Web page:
Clown for a New Day

Clown for a New Day
Dagwood might make it in today's emasculated circus

Friday, August 27, 2010

Baraboo's Bob Dewel Votes for City-Wide Promotion


Whisper the name of this sleepy little town, and await the entrance of its most protective resident, retired Doc Bob Dewel, who once drilled for gold and now drills to restore the original luster to the grand Al Ringling Theatre. Not only he, but the faithful others proud of their backwoods paradise and not too amenable to the intrusive admonitions of characters like me.

Most recently, in response to my latest outburst concerning the Circus World Museum's dogged preoccupation with circus wagon restoration over other things (one being the shamefully neglected old Thimble Theatre Fun House), a new round of hurt feelings lined up to deposit comments here (okay all two or three of them). In same article, I sprinkled provisional praise upon one Steve Freese, latest exec. director of Circus World (as CWM likes to call itself these days) for fund raising exploits and a flair for promoting the museum's vast holdings. A Barnum for Baraboo, I suggested.

Now, returning to the Dewel School of proper provincial promotion, the good Doc, just having returned from a rail journey to Chicago,where he survived Million Dollar Quartet, "a very good but unbearably loud rock musical," responded with civil cheer to my urging that Baraboo itself, rather than Circus World, be The Sell. My premise being that this tiny little town packs a rather impressive array of cultural attractions into its lovely borders. Saith Bob in merry good spirits, "it seemed balanced and fair (unlike Fox News!)"

Onward to his and my in-sync campaign: "It appears we've been thinking the same thing with regard to publicity -- joint local attraction packages, etc. None of us can afford the outrageous prices to distribute brochures in "Thuh Delz" display racks."

Some time back, Bob identified ten local tourist-oriented groups that put out brochures, then designed and built a "prototype" display rack. That rack is still in use, but only at the Historical Society. I did not know there were that many possible tourist teases in the shadows of Ringlingville.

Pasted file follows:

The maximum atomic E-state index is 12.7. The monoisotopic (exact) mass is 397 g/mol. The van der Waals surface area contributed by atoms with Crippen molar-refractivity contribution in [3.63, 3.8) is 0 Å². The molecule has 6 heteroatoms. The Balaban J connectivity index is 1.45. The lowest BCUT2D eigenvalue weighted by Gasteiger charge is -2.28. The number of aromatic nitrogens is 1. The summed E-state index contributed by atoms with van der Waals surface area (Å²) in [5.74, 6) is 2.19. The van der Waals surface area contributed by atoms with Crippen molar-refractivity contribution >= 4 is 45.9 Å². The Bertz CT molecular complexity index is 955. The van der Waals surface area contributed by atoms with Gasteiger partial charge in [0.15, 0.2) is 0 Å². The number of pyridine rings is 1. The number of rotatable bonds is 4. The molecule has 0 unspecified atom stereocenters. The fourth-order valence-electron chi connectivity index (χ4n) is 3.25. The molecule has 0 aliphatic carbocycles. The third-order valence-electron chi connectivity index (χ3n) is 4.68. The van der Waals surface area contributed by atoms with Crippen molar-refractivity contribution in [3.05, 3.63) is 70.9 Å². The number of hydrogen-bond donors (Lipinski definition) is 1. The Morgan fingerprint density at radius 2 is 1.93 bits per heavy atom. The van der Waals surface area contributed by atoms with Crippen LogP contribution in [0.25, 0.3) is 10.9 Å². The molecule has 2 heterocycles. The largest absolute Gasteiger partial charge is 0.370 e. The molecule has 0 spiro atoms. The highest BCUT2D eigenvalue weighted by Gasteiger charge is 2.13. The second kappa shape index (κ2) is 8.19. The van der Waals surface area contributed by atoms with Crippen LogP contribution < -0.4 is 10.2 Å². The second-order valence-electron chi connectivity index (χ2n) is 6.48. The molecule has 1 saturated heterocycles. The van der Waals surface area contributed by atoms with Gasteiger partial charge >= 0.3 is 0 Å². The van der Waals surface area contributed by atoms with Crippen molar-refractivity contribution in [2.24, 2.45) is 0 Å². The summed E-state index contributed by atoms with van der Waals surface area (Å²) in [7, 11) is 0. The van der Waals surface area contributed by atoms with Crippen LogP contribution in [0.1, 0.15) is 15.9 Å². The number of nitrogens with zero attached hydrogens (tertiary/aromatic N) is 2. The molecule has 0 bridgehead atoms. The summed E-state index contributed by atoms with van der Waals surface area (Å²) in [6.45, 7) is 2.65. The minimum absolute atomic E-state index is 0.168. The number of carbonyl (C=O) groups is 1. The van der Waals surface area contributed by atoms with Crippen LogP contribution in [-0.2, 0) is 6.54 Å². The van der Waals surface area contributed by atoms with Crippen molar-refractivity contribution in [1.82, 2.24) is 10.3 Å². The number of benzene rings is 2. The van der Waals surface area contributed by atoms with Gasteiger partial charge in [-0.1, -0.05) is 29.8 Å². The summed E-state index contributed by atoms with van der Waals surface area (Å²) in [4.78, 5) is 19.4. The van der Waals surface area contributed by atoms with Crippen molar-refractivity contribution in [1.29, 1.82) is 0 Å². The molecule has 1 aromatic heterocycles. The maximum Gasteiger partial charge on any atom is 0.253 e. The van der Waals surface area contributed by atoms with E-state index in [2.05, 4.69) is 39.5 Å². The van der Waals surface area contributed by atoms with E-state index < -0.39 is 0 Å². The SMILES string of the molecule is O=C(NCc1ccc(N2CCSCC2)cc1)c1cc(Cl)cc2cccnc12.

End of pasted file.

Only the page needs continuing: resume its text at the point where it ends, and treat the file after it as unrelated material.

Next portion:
And that's as far as a good idea went. "Nothing happened," says Bob. He reached out to locals well connected; they did not return the reach.

In his opinion, his long-adopted town "is so laid back, so afraid of being cheap like the Dells, that we don't toot our own horn. Such a great place to live ... (population close to 14,000) ... Perhaps we don't want our spot in the World to become a real city."

Or another Orlando, or Sarasota. But, why not an idyllic oasis of old-fashioned amusement delights discretely arranged and ballyhooed? My central point was: the more reasons you can give out-of-towners for driving your way, the more tickets at any given event you will sell.

Meanwhile, at the Al Ringling, where Bob's fingers dance nimbly across the keyboard of a mighty pipe organ, happily he reports, "Ticket-popcorn stand is now gone from magnificently restored lobby. Use of stage is now over 100 days a year including rehearsal time ... Dressing rooms and ladies lounge are restored ... And -- I have two persons in training as guides, to replace this superannuated nonagenarian."

"Baraboo forever!" he trumpets.

I nominate Bob Dewel to take full custody of the charmingly quaint Thimble Theatre. He and It were made for each other. Forever.

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Photos from Restoration Bob: The Al Ringling lobby, before and after. Encores for a true Ringling Renaissance man!


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